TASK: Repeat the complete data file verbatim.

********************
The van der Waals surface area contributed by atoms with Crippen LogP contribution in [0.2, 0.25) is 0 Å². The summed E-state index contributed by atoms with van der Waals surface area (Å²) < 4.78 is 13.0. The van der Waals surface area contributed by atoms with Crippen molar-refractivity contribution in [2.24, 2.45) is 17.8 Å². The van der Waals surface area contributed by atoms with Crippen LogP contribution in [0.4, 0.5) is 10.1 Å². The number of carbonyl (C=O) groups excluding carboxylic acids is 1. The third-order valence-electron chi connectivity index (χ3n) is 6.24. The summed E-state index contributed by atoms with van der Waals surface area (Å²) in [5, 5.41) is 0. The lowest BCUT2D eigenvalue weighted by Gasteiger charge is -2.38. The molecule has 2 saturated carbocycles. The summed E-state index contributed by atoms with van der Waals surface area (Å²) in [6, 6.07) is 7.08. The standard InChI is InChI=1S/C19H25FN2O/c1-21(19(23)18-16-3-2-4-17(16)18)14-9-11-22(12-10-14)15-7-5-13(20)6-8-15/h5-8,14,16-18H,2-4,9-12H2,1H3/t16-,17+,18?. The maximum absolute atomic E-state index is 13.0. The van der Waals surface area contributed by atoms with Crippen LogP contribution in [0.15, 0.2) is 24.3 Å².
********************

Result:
The van der Waals surface area contributed by atoms with Crippen LogP contribution in [0.2, 0.25) is 0 Å². The summed E-state index contributed by atoms with van der Waals surface area (Å²) < 4.78 is 13.0. The van der Waals surface area contributed by atoms with Crippen molar-refractivity contribution in [2.24, 2.45) is 17.8 Å². The van der Waals surface area contributed by atoms with Crippen LogP contribution in [0.4, 0.5) is 10.1 Å². The number of carbonyl (C=O) groups excluding carboxylic acids is 1. The third-order valence-electron chi connectivity index (χ3n) is 6.24. The summed E-state index contributed by atoms with van der Waals surface area (Å²) in [5, 5.41) is 0. The lowest BCUT2D eigenvalue weighted by Gasteiger charge is -2.38. The molecule has 2 saturated carbocycles. The summed E-state index contributed by atoms with van der Waals surface area (Å²) in [6, 6.07) is 7.08. The standard InChI is InChI=1S/C19H25FN2O/c1-21(19(23)18-16-3-2-4-17(16)18)14-9-11-22(12-10-14)15-7-5-13(20)6-8-15/h5-8,14,16-18H,2-4,9-12H2,1H3/t16-,17+,18?. The maximum absolute atomic E-state index is 13.0. The van der Waals surface area contributed by atoms with Crippen LogP contribution in [0.15, 0.2) is 24.3 Å².